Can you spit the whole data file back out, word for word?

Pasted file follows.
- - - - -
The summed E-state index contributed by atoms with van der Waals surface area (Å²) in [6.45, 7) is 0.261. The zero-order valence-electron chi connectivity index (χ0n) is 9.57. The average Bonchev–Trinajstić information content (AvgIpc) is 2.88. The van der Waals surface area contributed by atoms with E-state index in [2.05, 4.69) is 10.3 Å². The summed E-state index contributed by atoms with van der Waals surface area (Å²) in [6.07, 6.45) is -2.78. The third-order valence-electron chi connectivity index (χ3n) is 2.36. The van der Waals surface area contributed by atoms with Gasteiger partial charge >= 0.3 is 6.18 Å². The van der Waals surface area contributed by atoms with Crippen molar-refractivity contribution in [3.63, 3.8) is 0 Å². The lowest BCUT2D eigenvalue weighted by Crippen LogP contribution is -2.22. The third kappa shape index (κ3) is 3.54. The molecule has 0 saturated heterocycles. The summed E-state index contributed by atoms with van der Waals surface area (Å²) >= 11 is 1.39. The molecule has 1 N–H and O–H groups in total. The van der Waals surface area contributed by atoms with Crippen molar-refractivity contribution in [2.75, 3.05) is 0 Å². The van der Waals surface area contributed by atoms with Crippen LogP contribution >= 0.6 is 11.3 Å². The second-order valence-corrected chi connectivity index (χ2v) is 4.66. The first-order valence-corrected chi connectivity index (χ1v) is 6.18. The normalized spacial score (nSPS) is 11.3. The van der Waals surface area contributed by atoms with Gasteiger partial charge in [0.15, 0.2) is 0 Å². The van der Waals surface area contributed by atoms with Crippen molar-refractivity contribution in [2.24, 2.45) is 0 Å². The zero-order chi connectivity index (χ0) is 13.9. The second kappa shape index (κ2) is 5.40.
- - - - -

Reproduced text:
The summed E-state index contributed by atoms with van der Waals surface area (Å²) in [6.45, 7) is 0.261. The zero-order valence-electron chi connectivity index (χ0n) is 9.57. The average Bonchev–Trinajstić information content (AvgIpc) is 2.88. The van der Waals surface area contributed by atoms with E-state index in [2.05, 4.69) is 10.3 Å². The summed E-state index contributed by atoms with van der Waals surface area (Å²) in [6.07, 6.45) is -2.78. The third-order valence-electron chi connectivity index (χ3n) is 2.36. The van der Waals surface area contributed by atoms with Gasteiger partial charge >= 0.3 is 6.18 Å². The van der Waals surface area contributed by atoms with Crippen molar-refractivity contribution in [3.63, 3.8) is 0 Å². The lowest BCUT2D eigenvalue weighted by Crippen LogP contribution is -2.22. The third kappa shape index (κ3) is 3.54. The molecule has 0 saturated heterocycles. The summed E-state index contributed by atoms with van der Waals surface area (Å²) >= 11 is 1.39. The molecule has 1 N–H and O–H groups in total. The van der Waals surface area contributed by atoms with Crippen molar-refractivity contribution in [2.75, 3.05) is 0 Å². The van der Waals surface area contributed by atoms with Crippen LogP contribution >= 0.6 is 11.3 Å². The second-order valence-corrected chi connectivity index (χ2v) is 4.66. The first-order valence-corrected chi connectivity index (χ1v) is 6.18. The normalized spacial score (nSPS) is 11.3. The van der Waals surface area contributed by atoms with Gasteiger partial charge in [0.15, 0.2) is 0 Å². The van der Waals surface area contributed by atoms with Crippen molar-refractivity contribution in [2.24, 2.45) is 0 Å². The zero-order chi connectivity index (χ0) is 13.9. The second kappa shape index (κ2) is 5.40.